Workforce suffering from ‘COVID-19 hangover’ as burnout risk remains

Friday 4 August 2023

While the rate of burnout experienced in the workforce has fallen since the height of the pandemic, new research shows it remains nearly three times higher than pre-COVID levels.

The ongoing wellbeing@work research, led by Massey Business School’s Professor Jarrod Haar, Ngāti Maniapoto, Ngāti Mahuta, focuses on understanding the challenges of job burnout in Aotearoa New Zealand’s workforce.

For this research, job burnout has been considered using the following four dimensions: emotional exhaustion, mental distancing, cognitive impairment and emotional impairment. Professor Haar has been tracking the burnout rate since 2020 through over 1000 representative New Zealand employees, working off an estimated pre-COVID burnout level of eight per cent.

Current data from June 2023 shows one in five employees (22 per cent) fall within the high burnout risk category which indicates no real change since last year as the December 2022 rate sat at 22.9 per cent. This rate has dropped from November 2021, where the highest rate of burnout was recorded at 43 per cent, but remains higher than the 17.1 per cent rate recorded in May 2020 after the first lockdown.

While it looks like the burnout risk across the general workforce is beginning to abate after the heights seen in 2021, Professor Haar says the lack of significant drop is a worry.

“If this is the new normal, then we’d better watch out. This is massively problematic for businesses and their workers as evidence shows us burnt out employees are sick more often, more absent and less likely to perform their job. The data from June this year shows the burnout risk group are six times more likely to seriously consider quitting their job and six times more likely to engage in poor workplace behaviours such as having a reduced work ethic.”

Professor Haar’s research across industries has revealed not all professions are experiencing the same level of burnout.

The highest reported profession experiencing burnout in December 2022 was farmers and farm managers who sat at 71 per cent, followed by farm and forestry workers at 43 per cent, general clerical workers at 38 per cent and Chief Executive Officers at 30 per cent. Legal, social and welfare professionals were found to be within the average range at 23 per cent, with hospitality workers at 19 per cent and factory process workers at 10 per cent. Of the sample findings, machine and plant operators came in as being least likely to experience burnout risk at zero per cent.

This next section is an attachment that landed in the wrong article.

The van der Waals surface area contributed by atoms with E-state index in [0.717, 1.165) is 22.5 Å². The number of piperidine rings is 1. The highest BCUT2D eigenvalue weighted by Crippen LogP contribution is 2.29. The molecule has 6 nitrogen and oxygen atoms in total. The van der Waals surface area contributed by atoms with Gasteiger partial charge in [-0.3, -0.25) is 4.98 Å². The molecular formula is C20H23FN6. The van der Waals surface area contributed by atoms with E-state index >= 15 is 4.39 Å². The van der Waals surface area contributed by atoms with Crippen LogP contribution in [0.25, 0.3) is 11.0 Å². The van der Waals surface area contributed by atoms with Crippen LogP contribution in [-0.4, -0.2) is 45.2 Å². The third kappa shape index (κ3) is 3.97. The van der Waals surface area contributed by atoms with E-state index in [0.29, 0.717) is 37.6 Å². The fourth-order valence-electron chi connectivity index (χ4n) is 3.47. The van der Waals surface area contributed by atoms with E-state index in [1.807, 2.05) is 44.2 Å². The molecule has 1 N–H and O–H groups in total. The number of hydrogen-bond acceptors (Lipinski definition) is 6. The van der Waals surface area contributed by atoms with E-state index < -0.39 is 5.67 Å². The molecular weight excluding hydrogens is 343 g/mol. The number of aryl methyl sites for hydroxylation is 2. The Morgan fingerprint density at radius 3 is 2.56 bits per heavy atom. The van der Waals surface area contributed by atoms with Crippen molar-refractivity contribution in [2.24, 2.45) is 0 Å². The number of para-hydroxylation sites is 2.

The most recent data from June 2023 has revealed the risks of being in the high burnout group is higher for managers (27 per cent) than employees (20 per cent) but there’s no difference by sector (private, public or not-for profit) or gender.

There was no difference by region, although this was found to be influenced by the large number of regional categories. Examining the raw data indicates Southland had the worst burnout risk rate (39 per cent) and Tasman the best (10 per cent). There were no significant risk rate differences by ethnicity, single versus partner status or through working environment (full-time office, full-time home or hybrid working).

However, Professor Haar says some risks within a workplace environment are more critical than others.

“High levels of work loneliness are problematic as it can cause the risk of burnout to be five times more likely, while high work demands can cause a 10 times risk rate. For those experiencing workplace bullying on a frequent basis (monthly or more), they are 11.7 times more likely to be burnt out. Amongst ethnic minorities, those who experience more frequent discrimination in the workplace are 7.3 times more likely to be in the burnout risk category. Working for an organisation that is highly supportive helps – it can reduce risk by two. But in comparison to bullying, workload, discrimination and loneliness? The negatives weigh heavier.”

Professor Haar reports this year’s results are still unusually high and are likely to represent a ‘COVID-19 hangover.’

“While the burnout risk is down from the heady heights of 2021, it remains stubbornly high and shows the workforce in Aotearoa New Zealand has not returned to normality. This is likely exacerbated by rising costs from inflation, as just as it seemed the world was returning to normal and we could enjoy things such as travel again, the cost has since exploded with no sign of mitigation any time soon.”

“Fundamentally, good wellbeing through lower job burnout benefits both the individual and their employers. The current workforce is still tight and the ability to attract talent is tough. This means the high burnout risk across the New Zealand workforce not only needs to be acknowledged but greater emphasis on reducing it is vital,” Professor Haar says.

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